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The field and laboratory evidence incriminating nymphal Ixodes dammini as the main vectors of Borrelia burgdorferi is substantial. Furthermore, other members of the Ixodes (Ixodes) ricinus ‘complex’, including I. ricinus, I. persulcatus, I. pacificus, and I. scapularis, are competent vectors of the
Lyme disease spirochete. Although ticks in other genera are also naturally infected with B. burgdorferi, experimental evidence suggests that Amblyomma and Dermacentor ticks are inefficient vectors of these spirochetes. Current research on the kinetics of B. burgdorferi growth within ticks demonstrates that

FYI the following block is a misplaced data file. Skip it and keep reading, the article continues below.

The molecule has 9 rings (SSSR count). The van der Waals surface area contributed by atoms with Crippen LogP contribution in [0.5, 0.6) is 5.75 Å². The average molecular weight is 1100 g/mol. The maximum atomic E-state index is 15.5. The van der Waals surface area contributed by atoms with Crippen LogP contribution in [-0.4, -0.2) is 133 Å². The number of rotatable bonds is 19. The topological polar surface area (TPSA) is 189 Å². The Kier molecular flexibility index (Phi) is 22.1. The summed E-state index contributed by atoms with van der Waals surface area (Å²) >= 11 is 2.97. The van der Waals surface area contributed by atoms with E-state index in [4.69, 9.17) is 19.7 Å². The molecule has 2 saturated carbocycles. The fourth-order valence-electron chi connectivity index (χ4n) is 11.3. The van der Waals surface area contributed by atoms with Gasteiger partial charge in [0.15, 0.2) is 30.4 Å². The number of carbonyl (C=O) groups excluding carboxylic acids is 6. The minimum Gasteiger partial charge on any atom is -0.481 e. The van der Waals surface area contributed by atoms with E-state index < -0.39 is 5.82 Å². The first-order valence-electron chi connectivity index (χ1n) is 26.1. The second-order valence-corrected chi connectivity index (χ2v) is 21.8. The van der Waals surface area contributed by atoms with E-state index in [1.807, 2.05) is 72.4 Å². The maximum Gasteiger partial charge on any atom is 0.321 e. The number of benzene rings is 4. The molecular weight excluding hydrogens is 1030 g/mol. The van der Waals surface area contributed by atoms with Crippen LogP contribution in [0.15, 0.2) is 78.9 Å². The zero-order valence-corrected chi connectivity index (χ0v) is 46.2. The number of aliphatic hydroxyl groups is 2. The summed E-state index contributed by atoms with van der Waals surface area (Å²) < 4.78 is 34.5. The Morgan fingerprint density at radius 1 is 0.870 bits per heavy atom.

Lyme disease spirochetes are dramatically influenced by physiological events during the tick’s life-cycle.